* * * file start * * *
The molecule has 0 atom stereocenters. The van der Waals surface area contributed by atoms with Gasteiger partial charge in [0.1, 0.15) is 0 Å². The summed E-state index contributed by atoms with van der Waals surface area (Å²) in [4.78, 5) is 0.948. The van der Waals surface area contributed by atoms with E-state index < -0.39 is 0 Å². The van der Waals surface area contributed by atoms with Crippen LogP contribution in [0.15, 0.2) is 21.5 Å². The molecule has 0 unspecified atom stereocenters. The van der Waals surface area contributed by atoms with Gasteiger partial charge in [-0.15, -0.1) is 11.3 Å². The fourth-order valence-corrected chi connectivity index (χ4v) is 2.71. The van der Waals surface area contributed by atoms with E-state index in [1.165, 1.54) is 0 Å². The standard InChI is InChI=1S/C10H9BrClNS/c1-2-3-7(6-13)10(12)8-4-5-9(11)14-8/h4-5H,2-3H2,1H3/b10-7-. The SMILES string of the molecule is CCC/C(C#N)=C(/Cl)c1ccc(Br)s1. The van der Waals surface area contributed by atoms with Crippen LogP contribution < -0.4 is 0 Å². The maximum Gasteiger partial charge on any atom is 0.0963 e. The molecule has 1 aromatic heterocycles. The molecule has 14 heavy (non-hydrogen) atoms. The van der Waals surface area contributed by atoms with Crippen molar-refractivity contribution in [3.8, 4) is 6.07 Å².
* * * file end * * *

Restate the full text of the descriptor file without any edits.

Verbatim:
The molecule has 0 atom stereocenters. The van der Waals surface area contributed by atoms with Gasteiger partial charge in [0.1, 0.15) is 0 Å². The summed E-state index contributed by atoms with van der Waals surface area (Å²) in [4.78, 5) is 0.948. The van der Waals surface area contributed by atoms with E-state index < -0.39 is 0 Å². The van der Waals surface area contributed by atoms with Crippen LogP contribution in [0.15, 0.2) is 21.5 Å². The molecule has 0 unspecified atom stereocenters. The van der Waals surface area contributed by atoms with Gasteiger partial charge in [-0.15, -0.1) is 11.3 Å². The fourth-order valence-corrected chi connectivity index (χ4v) is 2.71. The van der Waals surface area contributed by atoms with E-state index in [1.165, 1.54) is 0 Å². The standard InChI is InChI=1S/C10H9BrClNS/c1-2-3-7(6-13)10(12)8-4-5-9(11)14-8/h4-5H,2-3H2,1H3/b10-7-. The SMILES string of the molecule is CCC/C(C#N)=C(/Cl)c1ccc(Br)s1. The van der Waals surface area contributed by atoms with Crippen LogP contribution < -0.4 is 0 Å². The maximum Gasteiger partial charge on any atom is 0.0963 e. The molecule has 1 aromatic heterocycles. The molecule has 14 heavy (non-hydrogen) atoms. The van der Waals surface area contributed by atoms with Crippen molar-refractivity contribution in [3.8, 4) is 6.07 Å².